Grenada’s opposition New National Party led by Keith Mitchell, the former prime minister -- now leader of the opposition, is taking advantage of internal discord within the ruling party to call for a vote of no-confidence.
On April 30, Mitchell’s NNP announced it had filed a motion calling for a vote of no confidence in Prime Minister Tillman Thomas, following the resignation of Peter David a senior minister, amid continued in-fighting in the incumbent National Democratic Congress (NDC).
Mitchel told a news conference in St. George’s, the Grenadian capital, that the motion would be debated at the next sitting of the Parliament due this month, and that it had been filed on April 27 ahead of the resignation of the tourism, civil aviation and culture minister. The NNP, which controls four of the 15 seats in the House of Representatives, is seeking a special sitting of the House for a vote on the motion.
“We, as a responsible opposition, took the decision to file a vote of no confidence in the leadership of the country. The Speaker (George James Mc Guire), in his own right, decided that, in the context of the Standing Orders, that we must have at least six MPs to request a special sitting,” Mitchell said.
“The motion will go as is, but will not be a special sitting. If we are able to get support from two more members, then we can ask for a special sitting of the House,” he added.
The motion accuses Thomas, 66, of “encouraging internal division and strife within his government since 2008,” when the NDC won the general elections.
The motion also comes a few days after NDC chairman Stanford Simon and a group of NDC elders accused Thomas of dividing his own party.
The five senior NDC members, however, said they were “working hard” to mend the party’s expanding rift, possibly by “shedding” some dissident members.
“It may mean the emergence of an NDC that may have to shed some individuals who refuse to abide by the democratic principles, which govern the way we carry out the business of the party,” they said.
“We recognize that polarization has set in, and while the party is functioning according to the democratic norms enshrined in its constitution, there are others in the party who are on a divergent course,” the elders added.
They said the team, including senior minister Denis Lett and former party chairman Colin La Barrie, could not deny the perception of a division within the government and party.
Thomas has confirmed a division within the NDC. The rift appeared to widen when Minister for Information, Sen. Glen Noel, accused his Cabinet colleagues of being part of a plot to remove the prime minister.
But the senior NDC officials said there was no truth to such statement.
“The Cabinet members and others who have not seen eye to eye with the prime minister on some issues have been labeled as a ‘gang’ whose aim is to unseat the PM (prime minister). This is a falsehood,” they said.
“No one is challenging (Prime Minister Thomas) for leadership. The issue is the way he treats and labels those with viewpoints other than his,” they added.
“There is no ideological gap within the NDC. One cannot deny that the emergence of the party as a strong political organization is representative of persons who, from a historical perspective, have come from different sides of the political spectrum,” the statement continued.
In tendering his resignation on Monday, David said he was “pushed” into making this decision after Thomas “refused to accept the proposal that the minister of information retract public comments that sought to bring the party and government into disrepute.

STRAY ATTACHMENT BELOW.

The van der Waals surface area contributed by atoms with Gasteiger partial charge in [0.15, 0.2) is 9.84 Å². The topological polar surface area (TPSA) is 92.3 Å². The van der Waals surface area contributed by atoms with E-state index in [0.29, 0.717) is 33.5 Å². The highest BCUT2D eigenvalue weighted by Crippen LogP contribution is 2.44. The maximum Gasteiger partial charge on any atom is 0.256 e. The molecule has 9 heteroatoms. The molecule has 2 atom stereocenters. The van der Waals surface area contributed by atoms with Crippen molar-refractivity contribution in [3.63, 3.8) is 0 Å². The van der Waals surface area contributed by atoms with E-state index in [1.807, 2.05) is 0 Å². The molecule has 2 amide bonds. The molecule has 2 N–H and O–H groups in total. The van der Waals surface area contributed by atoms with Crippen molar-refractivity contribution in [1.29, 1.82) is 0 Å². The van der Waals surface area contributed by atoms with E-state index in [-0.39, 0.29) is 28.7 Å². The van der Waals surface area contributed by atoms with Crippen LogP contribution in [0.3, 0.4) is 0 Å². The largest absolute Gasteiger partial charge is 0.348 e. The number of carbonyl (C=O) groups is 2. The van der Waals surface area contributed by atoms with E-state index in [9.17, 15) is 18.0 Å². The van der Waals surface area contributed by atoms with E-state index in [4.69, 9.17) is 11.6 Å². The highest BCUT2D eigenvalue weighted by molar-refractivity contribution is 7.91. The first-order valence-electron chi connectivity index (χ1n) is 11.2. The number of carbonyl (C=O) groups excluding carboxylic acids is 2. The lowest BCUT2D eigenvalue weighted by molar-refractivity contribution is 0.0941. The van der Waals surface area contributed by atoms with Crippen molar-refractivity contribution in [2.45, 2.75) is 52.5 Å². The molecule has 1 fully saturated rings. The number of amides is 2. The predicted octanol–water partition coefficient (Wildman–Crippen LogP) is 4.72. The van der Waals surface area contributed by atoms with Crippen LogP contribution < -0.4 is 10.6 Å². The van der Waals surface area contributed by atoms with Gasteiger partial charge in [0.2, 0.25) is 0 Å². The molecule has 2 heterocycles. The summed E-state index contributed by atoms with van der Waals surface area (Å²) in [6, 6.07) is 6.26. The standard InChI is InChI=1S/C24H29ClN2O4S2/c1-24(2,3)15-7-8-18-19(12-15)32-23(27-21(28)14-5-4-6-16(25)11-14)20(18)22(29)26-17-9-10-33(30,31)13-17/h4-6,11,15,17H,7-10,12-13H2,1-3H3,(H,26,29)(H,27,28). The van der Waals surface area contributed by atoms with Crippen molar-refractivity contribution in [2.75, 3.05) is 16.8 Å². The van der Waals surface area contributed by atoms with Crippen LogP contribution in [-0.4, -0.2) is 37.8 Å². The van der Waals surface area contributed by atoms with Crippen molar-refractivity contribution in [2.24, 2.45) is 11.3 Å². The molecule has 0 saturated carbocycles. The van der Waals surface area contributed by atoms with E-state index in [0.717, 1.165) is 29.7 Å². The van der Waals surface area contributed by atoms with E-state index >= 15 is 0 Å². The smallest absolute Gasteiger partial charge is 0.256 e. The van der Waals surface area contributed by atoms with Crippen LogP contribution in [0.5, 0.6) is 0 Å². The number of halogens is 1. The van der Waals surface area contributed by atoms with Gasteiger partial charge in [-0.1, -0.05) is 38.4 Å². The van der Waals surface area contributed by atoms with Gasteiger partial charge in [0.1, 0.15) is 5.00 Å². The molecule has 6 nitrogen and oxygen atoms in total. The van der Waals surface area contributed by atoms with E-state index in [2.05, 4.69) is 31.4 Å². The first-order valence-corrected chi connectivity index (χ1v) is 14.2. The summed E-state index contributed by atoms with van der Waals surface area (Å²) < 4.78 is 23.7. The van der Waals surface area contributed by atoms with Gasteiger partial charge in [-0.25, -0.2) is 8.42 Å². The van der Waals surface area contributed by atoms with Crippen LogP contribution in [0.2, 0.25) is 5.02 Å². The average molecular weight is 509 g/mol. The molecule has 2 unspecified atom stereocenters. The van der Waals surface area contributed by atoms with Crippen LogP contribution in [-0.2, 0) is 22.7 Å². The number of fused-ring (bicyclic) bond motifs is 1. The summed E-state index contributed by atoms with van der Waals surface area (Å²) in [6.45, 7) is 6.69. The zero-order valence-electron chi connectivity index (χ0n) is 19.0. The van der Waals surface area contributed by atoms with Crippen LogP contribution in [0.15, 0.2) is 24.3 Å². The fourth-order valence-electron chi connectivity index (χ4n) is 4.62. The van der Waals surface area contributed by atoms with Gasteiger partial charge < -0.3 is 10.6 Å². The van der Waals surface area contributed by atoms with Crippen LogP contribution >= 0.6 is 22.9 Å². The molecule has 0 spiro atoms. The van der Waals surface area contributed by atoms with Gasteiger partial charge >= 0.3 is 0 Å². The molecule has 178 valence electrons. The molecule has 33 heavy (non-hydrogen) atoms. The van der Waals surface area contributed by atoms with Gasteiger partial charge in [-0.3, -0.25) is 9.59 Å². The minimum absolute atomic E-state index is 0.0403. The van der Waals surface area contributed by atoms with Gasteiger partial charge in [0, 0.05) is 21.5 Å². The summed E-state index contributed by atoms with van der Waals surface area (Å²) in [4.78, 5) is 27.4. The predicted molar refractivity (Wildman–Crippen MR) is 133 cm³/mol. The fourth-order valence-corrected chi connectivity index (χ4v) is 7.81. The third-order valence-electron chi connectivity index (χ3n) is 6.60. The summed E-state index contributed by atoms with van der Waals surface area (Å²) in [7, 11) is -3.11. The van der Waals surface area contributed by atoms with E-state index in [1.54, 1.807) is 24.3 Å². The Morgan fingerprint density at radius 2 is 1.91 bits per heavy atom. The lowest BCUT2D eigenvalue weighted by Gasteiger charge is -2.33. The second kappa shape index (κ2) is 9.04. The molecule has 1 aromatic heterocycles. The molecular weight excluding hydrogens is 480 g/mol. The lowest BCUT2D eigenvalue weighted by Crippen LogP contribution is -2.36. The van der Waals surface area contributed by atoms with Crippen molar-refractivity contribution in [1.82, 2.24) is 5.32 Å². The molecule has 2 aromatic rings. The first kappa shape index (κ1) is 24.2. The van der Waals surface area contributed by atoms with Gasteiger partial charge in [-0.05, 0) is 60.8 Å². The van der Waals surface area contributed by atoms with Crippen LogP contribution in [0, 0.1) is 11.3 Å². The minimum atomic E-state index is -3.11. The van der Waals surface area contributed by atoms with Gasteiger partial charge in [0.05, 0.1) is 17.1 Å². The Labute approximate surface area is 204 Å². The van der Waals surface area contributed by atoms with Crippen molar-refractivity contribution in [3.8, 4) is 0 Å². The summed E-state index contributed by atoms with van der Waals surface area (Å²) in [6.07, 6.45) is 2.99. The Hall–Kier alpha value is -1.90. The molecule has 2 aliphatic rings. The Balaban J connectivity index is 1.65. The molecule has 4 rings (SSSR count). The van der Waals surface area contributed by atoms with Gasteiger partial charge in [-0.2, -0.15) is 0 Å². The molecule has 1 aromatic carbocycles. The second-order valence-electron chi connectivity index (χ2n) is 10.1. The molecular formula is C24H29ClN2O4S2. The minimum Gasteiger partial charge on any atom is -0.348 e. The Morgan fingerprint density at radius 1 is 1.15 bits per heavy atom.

“The record is there to show that, in spite of repeated provocations and a well-orchestrated smear campaign against my name, until now I have said nothing publicly on the issues at hand,” David told reporters.
“However, within the last week, the situation became untenable with the publication of the comments by the minister that was made in the presence of Prime Minister Tillman Thomas and Minister of Finance Nazim Burke,” he added.
“Given their presence, and their subsequent stance Monday when the issue was brought up, it is now clearer that the comments were made with their tacit approval,” continued David, adding that he would remain Member of Parliament for the Town of St. George and NDC general secretary.
David is the second minister to resign since the NDC won the 2008 general election by an 11-4 margin.
Former Environment Minister Michael Church’s resignation was also followed by the dismissal of his successor, Joseph Gilbert, in January.
Meantime, Thomas said on April 30 that he “has been informed of the resignation of the Minister for Tourism and Culture, Hon. Peter David, from the government.
“While this did not come as a surprise, the prime pinister is undeterred in his resolve to continue his government’s policies, aimed at continuing to build a foundation for genuine prosperity in the longer term, with a more immediate need for the creation of jobs,” he said in a statement.
Thomas said that, upon taking office, ministers would have acted diligently to promote the interests of the people of Grenada.
“The government has set the platform for our economic transformation, and we are just beginning to see the benefits of our policies. My focus remains on the implementation of the government’s development agenda,” he said.
“Our success at the last general election came as a result of the trust the Grenadian people placed in us and our message for development,” he added.
“As prime minister, I am still committed to that message and the promise we made to discharge our duties in a fair and even-handed manner,” Thomas continued. “The business of government continues as we seek to improve the lives of every Grenadian man, woman and child.”
Thomas expressed his “appreciation” to David for his service during his period in Cabinet.